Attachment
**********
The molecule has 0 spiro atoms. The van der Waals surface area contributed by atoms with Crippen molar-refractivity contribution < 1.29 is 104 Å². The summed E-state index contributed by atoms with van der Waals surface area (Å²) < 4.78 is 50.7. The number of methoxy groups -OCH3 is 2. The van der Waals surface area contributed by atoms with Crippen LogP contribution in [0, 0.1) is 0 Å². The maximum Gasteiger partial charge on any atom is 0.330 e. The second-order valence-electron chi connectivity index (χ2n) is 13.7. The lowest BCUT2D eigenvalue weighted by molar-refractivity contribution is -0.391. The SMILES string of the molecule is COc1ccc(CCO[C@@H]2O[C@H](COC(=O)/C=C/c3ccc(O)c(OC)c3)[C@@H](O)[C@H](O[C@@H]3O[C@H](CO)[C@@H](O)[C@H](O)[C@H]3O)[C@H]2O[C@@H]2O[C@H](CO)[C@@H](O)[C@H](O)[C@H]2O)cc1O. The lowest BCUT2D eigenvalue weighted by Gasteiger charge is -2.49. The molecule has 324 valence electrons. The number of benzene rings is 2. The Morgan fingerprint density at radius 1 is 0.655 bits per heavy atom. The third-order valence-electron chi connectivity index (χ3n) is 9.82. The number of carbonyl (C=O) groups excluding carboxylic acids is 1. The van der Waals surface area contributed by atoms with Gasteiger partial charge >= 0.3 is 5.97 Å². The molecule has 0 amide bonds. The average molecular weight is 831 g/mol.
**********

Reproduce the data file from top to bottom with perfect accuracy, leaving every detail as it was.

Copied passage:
The molecule has 0 spiro atoms. The van der Waals surface area contributed by atoms with Crippen molar-refractivity contribution < 1.29 is 104 Å². The summed E-state index contributed by atoms with van der Waals surface area (Å²) < 4.78 is 50.7. The number of methoxy groups -OCH3 is 2. The van der Waals surface area contributed by atoms with Crippen LogP contribution in [0, 0.1) is 0 Å². The maximum Gasteiger partial charge on any atom is 0.330 e. The second-order valence-electron chi connectivity index (χ2n) is 13.7. The lowest BCUT2D eigenvalue weighted by molar-refractivity contribution is -0.391. The SMILES string of the molecule is COc1ccc(CCO[C@@H]2O[C@H](COC(=O)/C=C/c3ccc(O)c(OC)c3)[C@@H](O)[C@H](O[C@@H]3O[C@H](CO)[C@@H](O)[C@H](O)[C@H]3O)[C@H]2O[C@@H]2O[C@H](CO)[C@@H](O)[C@H](O)[C@H]2O)cc1O. The lowest BCUT2D eigenvalue weighted by Gasteiger charge is -2.49. The molecule has 324 valence electrons. The number of benzene rings is 2. The Morgan fingerprint density at radius 1 is 0.655 bits per heavy atom. The third-order valence-electron chi connectivity index (χ3n) is 9.82. The number of carbonyl (C=O) groups excluding carboxylic acids is 1. The van der Waals surface area contributed by atoms with Gasteiger partial charge >= 0.3 is 5.97 Å². The molecule has 0 amide bonds. The average molecular weight is 831 g/mol.